"Porto For Visitors – The Insider’s Guide to the Perfect Break"
Watching Porto's downtown develop is like viewing a film on fastforward. The pace of change in this part of the city - which just a decade ago seemed to be in a deep slumber - has been over more rapid. So what does the future hold for the Baixa?
We don't need to say that much about the the Baixa because it more or less speaks for itself: it's in a state of permanent revolution. One week a new restaurant opens on one corner, the next a bar springs up on another. A slew of residential properties are also being renovated.
Whereas Porto was once the victim of the same doughnut effect as Lisbon - with older residents dying off and younger ones moving to the suburbs - Now the doughnut has a richfilling. Plenty of people now want to live downtown, and there are even some low-cost residential developments, such as the studio flats dreamed up by Espaco Plano B, aimed at students and other youngsters.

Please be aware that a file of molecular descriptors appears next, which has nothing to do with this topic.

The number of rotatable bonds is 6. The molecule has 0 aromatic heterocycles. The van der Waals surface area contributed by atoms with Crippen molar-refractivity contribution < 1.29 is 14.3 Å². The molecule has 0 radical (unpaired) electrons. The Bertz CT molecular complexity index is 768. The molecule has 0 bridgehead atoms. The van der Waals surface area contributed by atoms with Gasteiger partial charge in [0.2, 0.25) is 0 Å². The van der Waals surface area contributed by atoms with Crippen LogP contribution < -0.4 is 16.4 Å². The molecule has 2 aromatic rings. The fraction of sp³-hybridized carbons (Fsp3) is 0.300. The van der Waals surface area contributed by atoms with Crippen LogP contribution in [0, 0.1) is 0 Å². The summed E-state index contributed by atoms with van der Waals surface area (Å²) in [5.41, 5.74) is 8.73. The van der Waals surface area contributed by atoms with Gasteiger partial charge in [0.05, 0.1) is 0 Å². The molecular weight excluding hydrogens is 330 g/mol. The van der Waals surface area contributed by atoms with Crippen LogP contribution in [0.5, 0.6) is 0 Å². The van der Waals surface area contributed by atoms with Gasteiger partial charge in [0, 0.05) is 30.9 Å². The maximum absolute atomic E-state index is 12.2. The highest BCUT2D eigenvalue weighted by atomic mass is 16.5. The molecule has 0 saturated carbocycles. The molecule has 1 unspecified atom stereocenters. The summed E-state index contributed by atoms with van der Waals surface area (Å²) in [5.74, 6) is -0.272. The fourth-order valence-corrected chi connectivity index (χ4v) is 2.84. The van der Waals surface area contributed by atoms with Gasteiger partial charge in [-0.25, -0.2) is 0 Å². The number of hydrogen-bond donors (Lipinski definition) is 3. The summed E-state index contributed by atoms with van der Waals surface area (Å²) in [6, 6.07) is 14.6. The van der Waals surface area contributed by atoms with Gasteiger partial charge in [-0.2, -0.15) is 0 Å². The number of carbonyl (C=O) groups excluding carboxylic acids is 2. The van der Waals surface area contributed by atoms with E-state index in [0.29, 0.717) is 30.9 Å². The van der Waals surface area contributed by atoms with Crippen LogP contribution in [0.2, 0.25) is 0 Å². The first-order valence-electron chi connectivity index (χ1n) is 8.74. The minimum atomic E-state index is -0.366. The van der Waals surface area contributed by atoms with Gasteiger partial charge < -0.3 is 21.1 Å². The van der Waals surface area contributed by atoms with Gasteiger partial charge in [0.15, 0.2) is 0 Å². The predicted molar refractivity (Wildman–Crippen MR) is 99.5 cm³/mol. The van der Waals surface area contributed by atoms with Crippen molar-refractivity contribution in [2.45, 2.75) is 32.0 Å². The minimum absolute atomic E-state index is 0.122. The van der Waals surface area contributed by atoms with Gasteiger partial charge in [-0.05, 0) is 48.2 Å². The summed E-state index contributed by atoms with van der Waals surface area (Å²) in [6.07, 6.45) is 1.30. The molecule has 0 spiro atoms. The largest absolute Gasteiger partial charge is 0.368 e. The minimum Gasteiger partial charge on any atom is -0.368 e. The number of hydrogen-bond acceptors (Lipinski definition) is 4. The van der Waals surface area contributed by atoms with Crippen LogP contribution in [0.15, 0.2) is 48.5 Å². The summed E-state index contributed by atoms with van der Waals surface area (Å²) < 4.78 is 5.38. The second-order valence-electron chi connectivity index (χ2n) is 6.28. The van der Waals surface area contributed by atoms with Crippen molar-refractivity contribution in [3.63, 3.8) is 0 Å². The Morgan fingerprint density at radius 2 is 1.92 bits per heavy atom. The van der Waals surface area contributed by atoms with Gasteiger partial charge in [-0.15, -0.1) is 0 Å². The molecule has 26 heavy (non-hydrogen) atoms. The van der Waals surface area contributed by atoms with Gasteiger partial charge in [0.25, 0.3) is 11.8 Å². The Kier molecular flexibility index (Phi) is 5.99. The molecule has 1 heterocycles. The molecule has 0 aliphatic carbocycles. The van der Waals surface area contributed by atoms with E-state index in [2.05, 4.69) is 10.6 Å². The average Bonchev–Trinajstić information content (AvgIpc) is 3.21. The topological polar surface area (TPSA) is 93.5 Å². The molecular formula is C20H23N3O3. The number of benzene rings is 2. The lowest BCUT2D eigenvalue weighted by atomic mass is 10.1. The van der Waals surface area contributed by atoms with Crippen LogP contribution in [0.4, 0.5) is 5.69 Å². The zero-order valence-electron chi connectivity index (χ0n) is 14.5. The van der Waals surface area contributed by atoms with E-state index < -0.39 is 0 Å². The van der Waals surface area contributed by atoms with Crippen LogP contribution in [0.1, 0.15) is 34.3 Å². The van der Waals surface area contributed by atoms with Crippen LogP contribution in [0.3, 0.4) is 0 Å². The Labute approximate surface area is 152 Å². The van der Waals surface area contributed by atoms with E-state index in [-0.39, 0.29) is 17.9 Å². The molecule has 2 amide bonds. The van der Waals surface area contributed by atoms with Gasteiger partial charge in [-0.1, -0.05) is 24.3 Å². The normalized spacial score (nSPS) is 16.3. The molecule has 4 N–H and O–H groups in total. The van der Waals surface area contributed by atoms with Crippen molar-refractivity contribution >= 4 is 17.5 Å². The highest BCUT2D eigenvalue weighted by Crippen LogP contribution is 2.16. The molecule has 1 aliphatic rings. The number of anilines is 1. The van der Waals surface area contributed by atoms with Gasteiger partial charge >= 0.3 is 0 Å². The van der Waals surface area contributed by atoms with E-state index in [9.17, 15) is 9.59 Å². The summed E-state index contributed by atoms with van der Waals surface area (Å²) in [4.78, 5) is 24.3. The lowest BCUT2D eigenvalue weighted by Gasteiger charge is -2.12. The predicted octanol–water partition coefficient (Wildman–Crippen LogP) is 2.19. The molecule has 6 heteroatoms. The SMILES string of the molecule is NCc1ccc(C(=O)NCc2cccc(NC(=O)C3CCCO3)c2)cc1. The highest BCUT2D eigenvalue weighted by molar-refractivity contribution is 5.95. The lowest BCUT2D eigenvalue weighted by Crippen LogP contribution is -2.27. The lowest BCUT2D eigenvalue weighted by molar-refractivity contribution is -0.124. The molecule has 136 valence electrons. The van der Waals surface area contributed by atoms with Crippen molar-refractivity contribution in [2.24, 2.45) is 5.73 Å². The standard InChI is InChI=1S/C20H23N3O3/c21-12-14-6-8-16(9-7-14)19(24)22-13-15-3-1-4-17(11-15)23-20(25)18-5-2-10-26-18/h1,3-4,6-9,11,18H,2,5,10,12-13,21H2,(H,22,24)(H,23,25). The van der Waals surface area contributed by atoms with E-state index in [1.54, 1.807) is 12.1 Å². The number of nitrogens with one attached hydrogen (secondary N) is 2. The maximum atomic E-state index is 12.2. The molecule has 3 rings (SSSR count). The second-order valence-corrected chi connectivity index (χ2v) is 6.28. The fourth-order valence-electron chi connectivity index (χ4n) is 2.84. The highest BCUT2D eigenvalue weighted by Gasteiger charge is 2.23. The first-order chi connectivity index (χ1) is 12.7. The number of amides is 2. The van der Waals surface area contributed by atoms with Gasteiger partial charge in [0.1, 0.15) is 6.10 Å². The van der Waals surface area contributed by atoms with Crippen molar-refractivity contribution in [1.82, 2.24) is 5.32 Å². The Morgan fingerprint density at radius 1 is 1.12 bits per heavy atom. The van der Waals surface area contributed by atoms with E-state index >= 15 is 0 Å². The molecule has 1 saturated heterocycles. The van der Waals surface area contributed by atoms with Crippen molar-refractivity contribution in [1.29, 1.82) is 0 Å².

In the near future, emerging trends - retail clusters such as bookshops or the Sítios e Memórias (Places and Memories) initiative bringing together shops in Rua Mouzinho da Silveira and Rua das Flores; parties organised by several bars in the same street, such as Porto Sounds and Alta Baixa; or to simultaneous art inaugurations - are set to become more marked. Meantime, ever more disused buildings are being turned into boutique hotels, such as the one planned in Rua da Galeria de Paris, or into short-break apartments. Other abandoned spaces are emerging as bases for creative professionals or micro-business. Portugal may be in crisis, but for the Baixa that represents an opportunity. After all, this is a city that made unpromising tripe into a tasty and renowned dish."
Locals say sitting in the old metal-frame chairs here and scoffing ice cream is no greedy indulgence but a spiritual experience. For three decades, the place has turned out cakes, crêpes and of course ices. Of the 57 varieties of the latter on offer, the biggest seller is the chocolate one that was baptised with the parlour's name - or is it vice versa? The Portuguese word sincelo refers to the ice that forms from raindrops in sub-zero temperatures. "